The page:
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I am trying to use a thread local variable in inline assembly, but when I see the diassembled code, It appears that the compiler doesn't generate the right code. For the following inline code, where saved_sp is globally declared as __thread long saved_sp,

__asm__ __volatile__ (
        "movq %rsp, saved_sp\n\t");

The disassembly looks like the following.

mov    %rsp,0x612008

Which is clearly not the right thing, because I know that gcc uses the fs segment for thread local variables. It should had generated something like

mov %rsp, fs:somevalue

which it is not. Why is that so? Is using thread local variables in inline assembly problematic?

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I don't think gcc anyhow modifies your inline assembly code. Most probably you have to explicitly specify the segment override prefix. Try inserting ".byte 0x64\n\t" before "movq %rsp, saved_sp\n\t". –  Alexey Frunze Jan 10 '12 at 22:04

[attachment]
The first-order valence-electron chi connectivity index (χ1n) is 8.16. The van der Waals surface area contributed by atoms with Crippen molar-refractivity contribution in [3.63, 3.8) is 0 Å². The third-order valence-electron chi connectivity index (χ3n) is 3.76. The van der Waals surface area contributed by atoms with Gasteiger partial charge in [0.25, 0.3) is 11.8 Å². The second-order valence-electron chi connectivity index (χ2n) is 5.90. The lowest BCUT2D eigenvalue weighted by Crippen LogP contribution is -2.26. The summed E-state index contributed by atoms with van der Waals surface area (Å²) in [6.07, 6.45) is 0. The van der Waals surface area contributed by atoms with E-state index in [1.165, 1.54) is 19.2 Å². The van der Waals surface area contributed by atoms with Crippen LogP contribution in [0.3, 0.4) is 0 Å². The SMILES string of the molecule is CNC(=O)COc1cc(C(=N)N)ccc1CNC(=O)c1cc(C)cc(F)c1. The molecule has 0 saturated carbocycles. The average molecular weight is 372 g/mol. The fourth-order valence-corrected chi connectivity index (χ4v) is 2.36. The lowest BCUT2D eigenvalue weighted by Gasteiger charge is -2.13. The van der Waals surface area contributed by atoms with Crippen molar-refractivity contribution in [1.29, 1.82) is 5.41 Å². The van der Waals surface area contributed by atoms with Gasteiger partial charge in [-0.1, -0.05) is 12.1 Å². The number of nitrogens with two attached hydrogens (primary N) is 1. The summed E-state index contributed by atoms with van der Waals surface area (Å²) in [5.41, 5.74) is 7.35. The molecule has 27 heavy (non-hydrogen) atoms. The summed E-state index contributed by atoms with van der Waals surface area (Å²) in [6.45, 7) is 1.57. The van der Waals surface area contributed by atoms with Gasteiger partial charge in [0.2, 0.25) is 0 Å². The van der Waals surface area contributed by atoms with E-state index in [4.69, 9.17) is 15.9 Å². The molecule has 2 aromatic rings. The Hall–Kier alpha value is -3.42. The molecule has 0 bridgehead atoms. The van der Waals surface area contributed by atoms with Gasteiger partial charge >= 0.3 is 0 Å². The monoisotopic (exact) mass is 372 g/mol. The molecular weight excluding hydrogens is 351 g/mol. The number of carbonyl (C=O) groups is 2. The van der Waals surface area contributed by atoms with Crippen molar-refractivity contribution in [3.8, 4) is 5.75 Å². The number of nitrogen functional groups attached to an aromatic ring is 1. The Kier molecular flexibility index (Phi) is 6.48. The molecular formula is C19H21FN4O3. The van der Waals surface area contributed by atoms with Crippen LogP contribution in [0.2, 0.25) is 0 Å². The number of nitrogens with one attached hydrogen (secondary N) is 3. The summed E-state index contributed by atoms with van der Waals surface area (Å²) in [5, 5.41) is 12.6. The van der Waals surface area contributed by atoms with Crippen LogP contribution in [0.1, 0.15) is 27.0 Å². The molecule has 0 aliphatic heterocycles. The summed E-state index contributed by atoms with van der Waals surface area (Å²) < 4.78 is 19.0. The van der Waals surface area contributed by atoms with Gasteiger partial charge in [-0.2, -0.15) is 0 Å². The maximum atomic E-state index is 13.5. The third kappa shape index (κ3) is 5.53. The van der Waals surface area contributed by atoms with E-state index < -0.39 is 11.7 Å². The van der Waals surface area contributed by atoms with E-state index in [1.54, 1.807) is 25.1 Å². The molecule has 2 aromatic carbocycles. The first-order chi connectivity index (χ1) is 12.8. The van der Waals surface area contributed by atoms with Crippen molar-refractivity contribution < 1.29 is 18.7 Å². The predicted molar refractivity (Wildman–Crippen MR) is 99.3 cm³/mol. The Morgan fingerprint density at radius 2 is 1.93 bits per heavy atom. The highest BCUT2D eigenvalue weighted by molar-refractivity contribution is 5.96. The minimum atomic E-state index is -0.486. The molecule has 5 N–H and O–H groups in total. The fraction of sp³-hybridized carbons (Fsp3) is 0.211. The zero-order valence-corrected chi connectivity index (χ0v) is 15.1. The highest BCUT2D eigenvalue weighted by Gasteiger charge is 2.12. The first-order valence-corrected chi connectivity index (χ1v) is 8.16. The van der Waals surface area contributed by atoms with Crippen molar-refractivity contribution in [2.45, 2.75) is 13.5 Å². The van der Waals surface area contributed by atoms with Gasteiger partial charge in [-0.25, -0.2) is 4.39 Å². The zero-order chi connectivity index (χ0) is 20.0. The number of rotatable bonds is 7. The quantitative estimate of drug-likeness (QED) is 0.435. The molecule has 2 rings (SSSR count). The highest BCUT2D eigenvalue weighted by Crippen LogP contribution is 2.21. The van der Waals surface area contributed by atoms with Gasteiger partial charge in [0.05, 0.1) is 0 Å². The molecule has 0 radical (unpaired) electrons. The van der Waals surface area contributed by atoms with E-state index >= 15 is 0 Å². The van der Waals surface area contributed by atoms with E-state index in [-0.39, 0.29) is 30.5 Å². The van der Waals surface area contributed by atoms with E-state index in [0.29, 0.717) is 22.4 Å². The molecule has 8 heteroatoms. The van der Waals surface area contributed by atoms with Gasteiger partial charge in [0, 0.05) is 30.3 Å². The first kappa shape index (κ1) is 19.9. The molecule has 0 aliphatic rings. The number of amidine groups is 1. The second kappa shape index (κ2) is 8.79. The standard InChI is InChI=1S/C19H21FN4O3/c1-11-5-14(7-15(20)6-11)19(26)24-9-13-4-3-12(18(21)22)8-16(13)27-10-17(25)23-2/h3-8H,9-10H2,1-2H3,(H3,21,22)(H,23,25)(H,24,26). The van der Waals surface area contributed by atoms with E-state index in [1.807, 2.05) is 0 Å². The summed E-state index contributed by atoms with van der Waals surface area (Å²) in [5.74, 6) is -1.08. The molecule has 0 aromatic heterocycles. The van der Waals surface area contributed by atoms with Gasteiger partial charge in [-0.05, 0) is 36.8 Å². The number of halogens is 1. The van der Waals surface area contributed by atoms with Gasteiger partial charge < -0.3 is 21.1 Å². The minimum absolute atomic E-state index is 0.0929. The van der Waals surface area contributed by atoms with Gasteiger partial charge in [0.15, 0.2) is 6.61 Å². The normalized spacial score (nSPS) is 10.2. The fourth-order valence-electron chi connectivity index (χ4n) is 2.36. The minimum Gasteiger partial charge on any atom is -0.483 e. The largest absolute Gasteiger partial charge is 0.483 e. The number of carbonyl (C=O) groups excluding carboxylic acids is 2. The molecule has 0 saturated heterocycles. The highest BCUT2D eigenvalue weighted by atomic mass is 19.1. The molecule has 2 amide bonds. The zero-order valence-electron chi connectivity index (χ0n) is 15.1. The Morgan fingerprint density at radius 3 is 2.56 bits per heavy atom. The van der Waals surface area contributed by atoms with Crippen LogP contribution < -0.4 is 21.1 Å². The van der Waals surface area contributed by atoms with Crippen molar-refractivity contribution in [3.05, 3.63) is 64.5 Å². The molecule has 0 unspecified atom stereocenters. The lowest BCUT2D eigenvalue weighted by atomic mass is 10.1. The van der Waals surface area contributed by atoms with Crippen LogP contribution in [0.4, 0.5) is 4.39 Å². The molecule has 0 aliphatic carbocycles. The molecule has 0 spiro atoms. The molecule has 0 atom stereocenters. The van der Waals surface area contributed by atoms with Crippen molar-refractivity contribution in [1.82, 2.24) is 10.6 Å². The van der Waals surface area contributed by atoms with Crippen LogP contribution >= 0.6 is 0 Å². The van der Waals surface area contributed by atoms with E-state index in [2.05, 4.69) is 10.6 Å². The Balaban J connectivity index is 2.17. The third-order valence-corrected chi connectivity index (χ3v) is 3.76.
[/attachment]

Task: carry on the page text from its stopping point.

1 Answer 1

up vote 4 down vote accepted

A simple thing that would surely work is to take a pointer to the thread local variable, and write to it.
Your compiler will surely do long *saved_fp_p = &saved_fp correctly, and inline assembly will only deal with saved_fp_p, which is a local variable.

You can also use gcc's input and output syntax:

__asm__ __volatile__ (
    "mov %%rsp, 0(%0)" : : "r" (&saved_sp)
);

This puts the compiler in charge of resolving the address of saved_fp, and the assembly code gets it in a register.

We found out that this also works,

__asm__ __volatile__ asm ("mov %rsp,%0" : "=m" (saved_sp))
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This is a good clever solution, but I would prefer to write directly to saved_sp, rather than using a register to point it. –  MetallicPriest Jan 10 '12 at 22:21
1  
perhaps asm ("mov %rsp,%0" : : "m" (saved_fp)) will work. The important part is to let the compiler, not the assembler, handle the saved_fp variable. The compiler can surely do it correctly, the assembler seems to do it badly. –  ugoren Jan 10 '12 at 22:32
    
This indeed works! Thanks! –  MetallicPriest Jan 10 '12 at 22:46

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